I only suggested require_once() because if the plan to extend into OOP programming later on, require() may cause errors if your classes reference other classes.

ViN86
05-18-07, 02:50 PM
I think in your case, either require_once() or require() will work because you'd still only be calling one instance. Since all the functions you need will be located on a single php script. Maybe you think require_once() means you need to require the file again if you need the function again on the same page. Which isn't the case.

Require_once() simply checks to see if you've already included an instance. If you have, it will not include it again. If you haven't, it will include it. Require() does not check and will include an instance again no matter if you've already included it or not.

I only suggested require_once() because if the plan to extend into OOP programming later on, require() may cause errors if your classes reference other classes.
oh ok. yes i misunderstood the purpose of require_once()

ViN86
05-21-07, 04:03 PM
what do you guys use to manage your MySQL database on a remote server?

also, what is the default username and password? do i have to email the host to get this info? or is it probably just the account info?

supra
05-21-07, 09:08 PM
what do you guys use to manage your MySQL database on a remote server?


i use phpmyadmin

evilghost
05-22-07, 12:57 AM
what do you guys use to manage your MySQL database on a remote server?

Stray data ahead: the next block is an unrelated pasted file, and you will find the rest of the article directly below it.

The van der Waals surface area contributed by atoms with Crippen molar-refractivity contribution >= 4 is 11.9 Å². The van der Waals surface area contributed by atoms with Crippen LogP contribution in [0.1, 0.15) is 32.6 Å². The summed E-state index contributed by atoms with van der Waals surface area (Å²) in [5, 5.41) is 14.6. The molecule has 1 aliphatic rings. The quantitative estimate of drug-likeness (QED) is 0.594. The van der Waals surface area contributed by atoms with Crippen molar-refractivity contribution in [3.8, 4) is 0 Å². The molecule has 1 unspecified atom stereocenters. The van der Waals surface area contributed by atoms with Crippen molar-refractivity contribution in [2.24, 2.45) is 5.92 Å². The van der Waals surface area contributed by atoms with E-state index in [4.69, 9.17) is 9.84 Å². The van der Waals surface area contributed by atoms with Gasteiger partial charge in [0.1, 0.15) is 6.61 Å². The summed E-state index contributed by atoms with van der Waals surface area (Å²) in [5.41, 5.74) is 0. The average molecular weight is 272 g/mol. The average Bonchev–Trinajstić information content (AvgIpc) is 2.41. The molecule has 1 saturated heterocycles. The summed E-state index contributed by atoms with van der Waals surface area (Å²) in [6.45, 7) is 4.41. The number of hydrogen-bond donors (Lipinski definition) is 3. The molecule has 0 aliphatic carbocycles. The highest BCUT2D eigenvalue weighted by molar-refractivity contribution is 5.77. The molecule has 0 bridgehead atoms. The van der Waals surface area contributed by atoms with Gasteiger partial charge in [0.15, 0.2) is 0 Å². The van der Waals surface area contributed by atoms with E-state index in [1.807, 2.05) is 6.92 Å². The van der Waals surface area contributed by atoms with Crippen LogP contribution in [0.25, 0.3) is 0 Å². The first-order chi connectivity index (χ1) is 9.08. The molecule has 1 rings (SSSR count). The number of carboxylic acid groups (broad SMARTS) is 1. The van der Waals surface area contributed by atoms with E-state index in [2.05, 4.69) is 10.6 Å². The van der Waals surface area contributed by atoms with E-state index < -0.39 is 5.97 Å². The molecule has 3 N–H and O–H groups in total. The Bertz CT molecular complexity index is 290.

also, what is the default username and password? do i have to email the host to get this info? or is it probably just the account info?

SSH + /usr/bin/mysql

SLippe
05-22-07, 04:33 AM
Holy crap you all scare me! LOL I've been wanting to add a forum to my site for years now, but the whole PHP MySQL thing scares me and I haven't the slightest idea about it. If someone would like to help me...evilghost...I would really appreciate it! :D Sorry about the hijack.

ViN86
05-22-07, 08:49 AM
Holy crap you all scare me! LOL I've been wanting to add a forum to my site for years now, but the whole PHP MySQL thing scares me and I haven't the slightest idea about it. If someone would like to help me...evilghost...I would really appreciate it! :D Sorry about the hijack.
http://upload.wikimedia.org/wikipedia/commons/thumb/c/c0/Pirate_Flag_of_Rack_Rackham.svg/744px-Pirate_Flag_of_Rack_Rackham.svg.png

:rofl

but seriously, ill keep posting questions in here as they come up. Slippe, go out and buy a Apache/PHP/MySQL book and just start reading. if you have any program experience (C, C++, even VB) it will be extremely easy :thumbsup:

ViN86
05-22-07, 09:49 AM
i use phpmyadmin
how does phpmyadmin prevent others from accessing it?

cant they just access the phpmyadmin and mess with the database? or is there a login or something? :confused:

ive been lookin into it. it's pretty powerful and functional. i like it.

t3hl33td4rg0n
05-22-07, 10:30 AM
how does phpmyadmin prevent others from accessing it?

cant they just access the phpmyadmin and mess with the database? or is there a login or something? :confused:

ive been lookin into it. it's pretty powerful and functional. i like it.

phpMyAdmin is a godsend to MySQL admins!

To Slippe: I can give you a hand with setting up a forum if your server supports PHP/MySQL. Its actually pretty easy.